Madrid's total revenue was up 10.9 percent on last season, with the net profit slightly up from 36.9 million euros last year to 38.5 million euros.

Real also slashed their net debt by 21 percent to 71.5 million euros.

However, despite strengthening their position as the richest club in world football, Real's board has come under fire for allowing key midfielders Angel di Maria and Xabi Alonso to leave in the final week of the transfer window last month for a combined 85 million euros.

Those departures came after the club made a combined 100 million euro splurge on World Cup stars James Rodriguez, Toni Kroos and Keylor Navas.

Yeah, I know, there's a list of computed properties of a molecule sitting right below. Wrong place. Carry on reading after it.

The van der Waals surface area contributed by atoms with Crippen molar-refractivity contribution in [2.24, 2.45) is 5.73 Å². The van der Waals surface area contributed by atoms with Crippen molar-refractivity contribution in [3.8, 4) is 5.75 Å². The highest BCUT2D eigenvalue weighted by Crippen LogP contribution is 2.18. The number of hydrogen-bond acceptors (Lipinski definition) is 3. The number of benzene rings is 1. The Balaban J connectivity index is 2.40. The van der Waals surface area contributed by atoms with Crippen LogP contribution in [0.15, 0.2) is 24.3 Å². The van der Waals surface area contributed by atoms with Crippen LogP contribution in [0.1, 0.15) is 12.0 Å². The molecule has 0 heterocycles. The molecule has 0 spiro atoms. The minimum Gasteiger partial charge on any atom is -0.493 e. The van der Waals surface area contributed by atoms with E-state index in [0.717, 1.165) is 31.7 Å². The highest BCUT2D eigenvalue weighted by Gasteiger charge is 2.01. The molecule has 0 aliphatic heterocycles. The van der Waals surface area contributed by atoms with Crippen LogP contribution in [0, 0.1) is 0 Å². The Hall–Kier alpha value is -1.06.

Madrid president Florentino Perez, though, defended his decision to allow Di Maria to leave, claiming the Argentine wanted a wage rise that would have seen him become the second highest-paid player at the club behind World Player of the Year Cristiano Ronaldo.

"He had economic demands that we could not satisfy. We made our best offer at the highest level we could and he did not accept it," he said.

"With the exception of Cristiano Ronaldo, who we all know is the best player in the world, no other player has that level of income.

"If we had accepted Di Maria's economic demands there would have been unequal treatment and it could put the economic stability of the club at risk.

"When faced with his rejection of our offer we began to think about other players and brought in Rodriguez."